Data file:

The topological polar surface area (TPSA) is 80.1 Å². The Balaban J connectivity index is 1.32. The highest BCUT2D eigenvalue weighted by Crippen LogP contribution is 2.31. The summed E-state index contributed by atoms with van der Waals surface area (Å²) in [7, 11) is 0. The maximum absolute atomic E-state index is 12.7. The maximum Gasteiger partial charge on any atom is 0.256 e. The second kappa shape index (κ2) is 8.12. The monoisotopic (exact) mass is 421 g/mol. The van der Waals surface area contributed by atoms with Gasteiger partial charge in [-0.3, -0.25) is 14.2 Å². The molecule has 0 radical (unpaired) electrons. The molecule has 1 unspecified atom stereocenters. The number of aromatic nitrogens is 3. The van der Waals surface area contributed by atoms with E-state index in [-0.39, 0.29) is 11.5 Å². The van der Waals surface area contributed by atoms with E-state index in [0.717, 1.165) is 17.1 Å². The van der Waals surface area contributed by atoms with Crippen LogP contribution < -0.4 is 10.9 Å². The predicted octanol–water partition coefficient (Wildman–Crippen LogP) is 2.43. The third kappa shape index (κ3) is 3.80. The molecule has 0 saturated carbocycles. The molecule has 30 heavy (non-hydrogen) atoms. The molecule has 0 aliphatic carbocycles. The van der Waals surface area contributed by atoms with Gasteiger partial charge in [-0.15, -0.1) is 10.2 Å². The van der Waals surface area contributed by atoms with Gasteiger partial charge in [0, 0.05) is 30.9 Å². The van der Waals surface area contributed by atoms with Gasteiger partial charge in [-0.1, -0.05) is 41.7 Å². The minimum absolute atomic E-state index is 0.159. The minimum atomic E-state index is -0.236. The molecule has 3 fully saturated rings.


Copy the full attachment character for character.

The topological polar surface area (TPSA) is 80.1 Å². The Balaban J connectivity index is 1.32. The highest BCUT2D eigenvalue weighted by Crippen LogP contribution is 2.31. The summed E-state index contributed by atoms with van der Waals surface area (Å²) in [7, 11) is 0. The maximum absolute atomic E-state index is 12.7. The maximum Gasteiger partial charge on any atom is 0.256 e. The second kappa shape index (κ2) is 8.12. The monoisotopic (exact) mass is 421 g/mol. The van der Waals surface area contributed by atoms with Gasteiger partial charge in [-0.3, -0.25) is 14.2 Å². The molecule has 0 radical (unpaired) electrons. The molecule has 1 unspecified atom stereocenters. The number of aromatic nitrogens is 3. The van der Waals surface area contributed by atoms with E-state index in [-0.39, 0.29) is 11.5 Å². The van der Waals surface area contributed by atoms with E-state index in [0.717, 1.165) is 17.1 Å². The van der Waals surface area contributed by atoms with Crippen LogP contribution < -0.4 is 10.9 Å². The predicted octanol–water partition coefficient (Wildman–Crippen LogP) is 2.43. The third kappa shape index (κ3) is 3.80. The molecule has 0 saturated carbocycles. The molecule has 30 heavy (non-hydrogen) atoms. The molecule has 0 aliphatic carbocycles. The van der Waals surface area contributed by atoms with Gasteiger partial charge in [-0.15, -0.1) is 10.2 Å². The van der Waals surface area contributed by atoms with Gasteiger partial charge in [0, 0.05) is 30.9 Å². The van der Waals surface area contributed by atoms with Gasteiger partial charge in [-0.1, -0.05) is 41.7 Å². The minimum absolute atomic E-state index is 0.159. The minimum atomic E-state index is -0.236. The molecule has 3 fully saturated rings.